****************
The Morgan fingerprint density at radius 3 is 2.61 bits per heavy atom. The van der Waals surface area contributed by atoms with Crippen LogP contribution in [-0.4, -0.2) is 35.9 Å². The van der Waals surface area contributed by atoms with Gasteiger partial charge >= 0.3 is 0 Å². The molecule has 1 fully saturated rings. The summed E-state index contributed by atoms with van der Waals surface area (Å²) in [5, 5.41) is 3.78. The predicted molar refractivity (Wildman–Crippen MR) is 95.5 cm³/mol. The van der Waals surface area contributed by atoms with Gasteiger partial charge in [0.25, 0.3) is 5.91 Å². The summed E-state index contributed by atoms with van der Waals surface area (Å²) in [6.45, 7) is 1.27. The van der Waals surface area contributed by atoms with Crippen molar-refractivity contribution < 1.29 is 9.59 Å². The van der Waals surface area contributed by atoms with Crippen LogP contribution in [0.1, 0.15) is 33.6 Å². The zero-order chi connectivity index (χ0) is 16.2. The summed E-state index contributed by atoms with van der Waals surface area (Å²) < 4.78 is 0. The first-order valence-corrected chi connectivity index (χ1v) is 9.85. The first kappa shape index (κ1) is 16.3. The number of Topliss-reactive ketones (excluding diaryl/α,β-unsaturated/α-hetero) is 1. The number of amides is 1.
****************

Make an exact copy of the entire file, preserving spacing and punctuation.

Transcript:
The Morgan fingerprint density at radius 3 is 2.61 bits per heavy atom. The van der Waals surface area contributed by atoms with Crippen LogP contribution in [-0.4, -0.2) is 35.9 Å². The van der Waals surface area contributed by atoms with Gasteiger partial charge >= 0.3 is 0 Å². The molecule has 1 fully saturated rings. The summed E-state index contributed by atoms with van der Waals surface area (Å²) in [5, 5.41) is 3.78. The predicted molar refractivity (Wildman–Crippen MR) is 95.5 cm³/mol. The van der Waals surface area contributed by atoms with Gasteiger partial charge in [0.25, 0.3) is 5.91 Å². The summed E-state index contributed by atoms with van der Waals surface area (Å²) in [6.45, 7) is 1.27. The van der Waals surface area contributed by atoms with Crippen molar-refractivity contribution < 1.29 is 9.59 Å². The van der Waals surface area contributed by atoms with Crippen LogP contribution in [0.1, 0.15) is 33.6 Å². The zero-order chi connectivity index (χ0) is 16.2. The summed E-state index contributed by atoms with van der Waals surface area (Å²) < 4.78 is 0. The first-order valence-corrected chi connectivity index (χ1v) is 9.85. The first kappa shape index (κ1) is 16.3. The number of Topliss-reactive ketones (excluding diaryl/α,β-unsaturated/α-hetero) is 1. The number of amides is 1.